Baltazar Maria de Morais Júnior
Baltazar in 2008
|Full name||Baltazar Maria de Morais Júnior|
|Date of birth||17 July 1959|
|Place of birth||Goiânia, Brazil|
|Height||1.80 m (5 ft 11 in)|
|1995–1996||Kyoto Purple Sanga||30||(28)|
* Senior club appearances and goals counted for the domestic league only|
During an 18-year professional career he played, other than in his country, in Spain, Portugal, France and Japan, winning several individual scoring honours. He appeared with the Brazilian national team that won the 1989 Copa América.
Born in Goiânia, Goiás, Baltazar started playing with hometown club Atlético Clube Goianiense. In 1979, he signed for Grêmio Foot-Ball Porto Alegrense, going on to score in double digits during his entire four-season spell a recording a best of 14 in 1980 while being an instrumental attacking unit in the team's back-to-back Rio Grande do Sul State League conquests; in the 1981's Série A final against São Paulo FC, after missing a penalty kick in the first leg (2–1 home win), he scored the only goal in the second game for a first-ever national championship conquest.
In the following four years, Baltazar played for Sociedade Esportiva Palmeiras (two spells), Clube de Regatas do Flamengo and Botafogo de Futebol e Regatas, netting 13 times for the second side in another Brazilian championship conquest. Aged 26 he had his first abroad experience, being relegated from the Spanish La Liga with Celta de Vigo.
In 1986–87, Baltazar propelled the Galicians back into the top level by scoring a career-best 34 goals, also a best-ever in the second division. In a game in December, he accidentally collided with CD Málaga goalkeeper José Antonio Gallardo who died days later from a cerebral haemorrhage; he mourned the death which some had blamed him for.
Baltazar only found the net on six occasions in the following season, but the club retained its league status. He subsequently stayed in the country and joined Atlético Madrid, scoring 35 goals in 36 contests in his first season – his second Pichichi in three years – and adding 18 in the following; however, after the emergence of younger Manolo, the 31-year-old was deemed surplus to requirements by manager Tomislav Ivić and, in November 1990, signed for FC Porto in Portugal, being used almost exclusively as a substitute during his only season.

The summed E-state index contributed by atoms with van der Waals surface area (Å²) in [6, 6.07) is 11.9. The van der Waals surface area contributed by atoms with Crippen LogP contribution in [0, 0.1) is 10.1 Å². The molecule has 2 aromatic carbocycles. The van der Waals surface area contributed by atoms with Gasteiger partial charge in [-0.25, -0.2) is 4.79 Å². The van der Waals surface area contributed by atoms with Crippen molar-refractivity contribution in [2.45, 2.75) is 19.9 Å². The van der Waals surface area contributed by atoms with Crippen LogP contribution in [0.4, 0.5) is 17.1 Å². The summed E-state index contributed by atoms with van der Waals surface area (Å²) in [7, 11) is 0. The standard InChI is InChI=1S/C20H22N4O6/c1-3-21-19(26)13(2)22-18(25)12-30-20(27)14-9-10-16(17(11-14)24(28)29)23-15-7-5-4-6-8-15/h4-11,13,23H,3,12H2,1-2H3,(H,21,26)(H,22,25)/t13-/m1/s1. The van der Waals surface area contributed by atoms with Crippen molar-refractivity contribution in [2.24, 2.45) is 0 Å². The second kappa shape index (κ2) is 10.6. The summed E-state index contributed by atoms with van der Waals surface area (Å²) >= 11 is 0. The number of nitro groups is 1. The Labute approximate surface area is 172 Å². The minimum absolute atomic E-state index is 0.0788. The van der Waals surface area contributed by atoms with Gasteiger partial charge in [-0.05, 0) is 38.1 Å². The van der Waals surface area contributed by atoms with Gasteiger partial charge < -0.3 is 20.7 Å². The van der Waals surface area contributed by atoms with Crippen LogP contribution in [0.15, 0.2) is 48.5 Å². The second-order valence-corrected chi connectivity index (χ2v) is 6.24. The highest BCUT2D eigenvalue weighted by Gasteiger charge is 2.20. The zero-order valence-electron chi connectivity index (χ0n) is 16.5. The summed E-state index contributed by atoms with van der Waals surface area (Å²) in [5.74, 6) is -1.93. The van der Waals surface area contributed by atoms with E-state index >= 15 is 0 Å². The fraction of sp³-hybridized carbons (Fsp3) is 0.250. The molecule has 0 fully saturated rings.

Baltazar played for Brazil at the 1989 Copa América which was held on home soil, appearing in three group stage matches for the eventual winners (including the 0–0 against Colombia as a starter). However, during nearly one full decade, he only gained a total of six caps, scoring two goals.
|1988–89||Atlético Madrid||La Liga||36||35|
|1991–92||Stade Rennais||Ligue 1||34||6|
|1995||Kyoto Purple Sanga||Football League||27||28|
- Campeonato Goiano (2): 1994
- Goiás State League: Top scorer 1978, 1994
- Rio Grande do Sul State League: Top scorer 1980, 1981
- Rio de Janeiro State League: Top scorer 1984
- Brazilian Second Division: Top scorer 1994
- Pichichi Trophy: 1986–87 (Spanish Second Division), 1988–89
- "Puerta, Jarque y Gallardo" [Puerta, Jarque and Gallardo] (in Spanish). Marca. 13 January 2012. Retrieved 15 March 2016.
- "3–2: Baltazar volvió a salvar al Celta" [3–2: Baltazar saved Celta again] (in Spanish). Mundo Deportivo. 22 December 1986. Retrieved 15 March 2016.
- "3–3: Baltazar impidió el triunfo del Valencia" [3–3: Baltazar prevented Valencia win] (in Spanish). Mundo Deportivo. 7 September 1987. Retrieved 13 March 2014.
- Baltazar; Yo Jugué en el Celta, 3 April 2008 (in Spanish)
- "El gol del Atlético" [Atlético's goal] (in Spanish). Diario AS. 22 April 2014. Retrieved 23 April 2016.
- Copa América 1989 Archived 18 June 2015 at the Wayback Machine.; at RSSSF
- Baltazar, o artilheiro de Deus (Baltazar, God's striker) Archived 25 June 2009 at the Wayback Machine.; Terceiro Tempo (in Portuguese)
|Wikimedia Commons has media related to Baltazar Maria de Morais Júnior.|
- Baltazar at Sambafoot
- Baltazar at BDFutbol
- Baltazar at ForaDeJogo
- Baltazar at National-Football-Teams.com
- Baltazar Maria de Morais Júnior at J.League (in Japanese)
| Pichichi Trophy